Kangaroos and wallabies are the most likely species to be involved in animal-related NSW road accidents that result in human death or injury and vehicle damage, a UNSW study has found.

More than 5,000 such accidents were recorded in NSW in the decade between 1996 and 2005. They resulted in more than 1,700 people being injured and another 22 killed when drivers collided with or tried to avoid animals.

But the real toll is likely to be much higher, noted the researchers Dr Daniel Ramp and doctoral student Erin Roger of the School of Biological, Earth and Environmental Sciences

"Vehicle accidents related to the presence of an animal on a road are significantly under-reported. Often, drivers swerve to miss animals only to hit roadside obstacles, such as trees and poles or oncoming vehicles," said Dr Ramp.

Straying stock, dogs, riderless horses and other large animals were the next most likely culprits. Wombats, emu, stock being driven or led, cats and rabbits also featured in the accident statistics compiled by the researchers.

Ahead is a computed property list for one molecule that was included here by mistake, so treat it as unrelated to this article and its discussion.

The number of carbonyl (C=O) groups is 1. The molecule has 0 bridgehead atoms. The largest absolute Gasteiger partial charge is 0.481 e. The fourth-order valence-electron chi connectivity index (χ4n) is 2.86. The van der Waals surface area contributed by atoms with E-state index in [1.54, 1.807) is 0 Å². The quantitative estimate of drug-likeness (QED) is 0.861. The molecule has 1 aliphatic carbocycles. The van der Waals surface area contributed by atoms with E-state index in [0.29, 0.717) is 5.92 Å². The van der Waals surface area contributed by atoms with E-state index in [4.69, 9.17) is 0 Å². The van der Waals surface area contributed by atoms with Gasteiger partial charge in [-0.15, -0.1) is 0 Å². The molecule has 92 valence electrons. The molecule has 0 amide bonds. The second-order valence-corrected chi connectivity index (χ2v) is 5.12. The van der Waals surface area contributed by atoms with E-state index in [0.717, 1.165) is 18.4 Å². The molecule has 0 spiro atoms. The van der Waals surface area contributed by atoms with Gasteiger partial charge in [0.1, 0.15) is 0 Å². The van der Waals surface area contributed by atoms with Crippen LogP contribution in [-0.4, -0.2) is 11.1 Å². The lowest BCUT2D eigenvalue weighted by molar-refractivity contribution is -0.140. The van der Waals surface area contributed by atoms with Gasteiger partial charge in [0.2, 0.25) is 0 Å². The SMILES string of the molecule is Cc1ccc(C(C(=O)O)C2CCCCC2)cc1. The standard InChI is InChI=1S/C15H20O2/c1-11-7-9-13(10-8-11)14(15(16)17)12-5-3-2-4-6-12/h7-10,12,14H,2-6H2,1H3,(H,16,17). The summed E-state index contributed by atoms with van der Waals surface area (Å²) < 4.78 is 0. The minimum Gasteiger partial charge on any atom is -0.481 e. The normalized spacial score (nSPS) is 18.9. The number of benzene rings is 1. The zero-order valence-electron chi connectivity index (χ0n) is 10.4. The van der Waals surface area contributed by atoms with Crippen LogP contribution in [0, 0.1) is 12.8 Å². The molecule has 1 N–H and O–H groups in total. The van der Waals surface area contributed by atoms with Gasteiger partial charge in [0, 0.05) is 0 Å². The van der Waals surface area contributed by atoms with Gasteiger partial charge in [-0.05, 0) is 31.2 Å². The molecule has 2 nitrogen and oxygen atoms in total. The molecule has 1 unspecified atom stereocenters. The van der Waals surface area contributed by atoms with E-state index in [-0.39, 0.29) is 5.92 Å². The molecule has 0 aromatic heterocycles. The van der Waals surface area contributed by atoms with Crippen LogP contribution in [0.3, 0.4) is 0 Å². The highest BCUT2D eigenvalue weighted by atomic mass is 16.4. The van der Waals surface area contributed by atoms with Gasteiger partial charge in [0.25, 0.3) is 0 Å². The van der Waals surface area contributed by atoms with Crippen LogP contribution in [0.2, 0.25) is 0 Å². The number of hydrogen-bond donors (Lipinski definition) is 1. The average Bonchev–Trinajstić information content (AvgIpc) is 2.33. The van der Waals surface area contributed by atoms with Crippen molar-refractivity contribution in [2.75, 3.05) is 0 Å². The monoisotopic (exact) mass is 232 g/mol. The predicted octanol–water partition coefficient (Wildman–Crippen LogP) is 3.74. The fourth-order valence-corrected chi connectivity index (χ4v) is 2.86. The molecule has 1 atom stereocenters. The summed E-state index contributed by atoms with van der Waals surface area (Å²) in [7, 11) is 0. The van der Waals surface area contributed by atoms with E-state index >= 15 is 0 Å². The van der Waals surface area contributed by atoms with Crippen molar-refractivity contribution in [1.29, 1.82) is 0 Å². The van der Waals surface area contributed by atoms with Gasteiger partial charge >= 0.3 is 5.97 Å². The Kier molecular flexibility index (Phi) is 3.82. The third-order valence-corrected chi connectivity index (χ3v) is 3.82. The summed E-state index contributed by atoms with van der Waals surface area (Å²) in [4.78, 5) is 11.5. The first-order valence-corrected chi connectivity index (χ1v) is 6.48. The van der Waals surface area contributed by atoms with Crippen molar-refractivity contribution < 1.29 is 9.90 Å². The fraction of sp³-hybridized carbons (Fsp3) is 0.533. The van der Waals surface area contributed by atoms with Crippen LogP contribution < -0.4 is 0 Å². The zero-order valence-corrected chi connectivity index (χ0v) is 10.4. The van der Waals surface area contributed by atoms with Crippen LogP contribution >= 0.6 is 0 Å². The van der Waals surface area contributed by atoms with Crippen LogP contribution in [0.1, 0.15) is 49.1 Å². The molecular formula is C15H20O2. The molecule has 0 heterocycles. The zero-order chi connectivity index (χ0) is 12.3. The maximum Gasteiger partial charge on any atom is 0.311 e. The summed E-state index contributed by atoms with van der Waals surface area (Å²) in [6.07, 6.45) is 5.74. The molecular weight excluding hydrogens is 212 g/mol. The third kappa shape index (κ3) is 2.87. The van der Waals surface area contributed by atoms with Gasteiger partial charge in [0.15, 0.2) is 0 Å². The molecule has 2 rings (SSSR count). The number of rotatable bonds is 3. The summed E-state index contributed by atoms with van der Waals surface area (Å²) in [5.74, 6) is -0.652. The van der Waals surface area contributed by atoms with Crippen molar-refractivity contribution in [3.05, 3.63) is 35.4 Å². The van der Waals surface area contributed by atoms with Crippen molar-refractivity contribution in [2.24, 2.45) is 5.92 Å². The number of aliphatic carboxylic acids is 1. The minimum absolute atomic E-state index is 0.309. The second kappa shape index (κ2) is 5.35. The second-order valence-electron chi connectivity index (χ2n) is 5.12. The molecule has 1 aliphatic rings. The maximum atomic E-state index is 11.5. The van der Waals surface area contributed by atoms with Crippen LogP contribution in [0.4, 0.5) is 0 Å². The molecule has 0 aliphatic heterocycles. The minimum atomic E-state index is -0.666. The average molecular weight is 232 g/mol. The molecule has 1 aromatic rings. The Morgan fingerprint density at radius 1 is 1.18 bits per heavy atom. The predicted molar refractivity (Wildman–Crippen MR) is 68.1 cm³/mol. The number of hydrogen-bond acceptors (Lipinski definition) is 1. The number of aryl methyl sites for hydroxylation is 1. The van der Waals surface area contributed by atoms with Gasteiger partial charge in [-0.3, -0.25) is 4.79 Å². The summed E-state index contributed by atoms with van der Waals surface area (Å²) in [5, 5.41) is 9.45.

Crashes were significantly more likely to happen at weekends and twice as likely to happen in the winter months, from April to August. The great majority occurred on dry roads in fine weather between dusk and dawn, with the peak period being between 6pm and 7pm.

Accident hotspots identified

"We have identified several major hotspots for crashes involving animals," Dr Ramp said. "They were concentrated along the Hume, Barton and Federal highways, with peaks around the intersections, particularly those at Canberra and Yass."

Other hotspots were located near Dubbo, Newcastle and Byron Bay. Clustering of crashes involving "straying stock" was greatest at Lismore, Newcastle and the foothills of the Blue Mountains.

For dogs, the foothills of the Blue Mountains accounted for the vast majority of crashes during the study period.

Read the full story at the Faculty of Science website.

Media contacts: Daniel Ramp | 02 9385 2111 | d.ramp@unsw.edu.auBob Beale | 0411 705 435 | bbeale@unsw.edu.au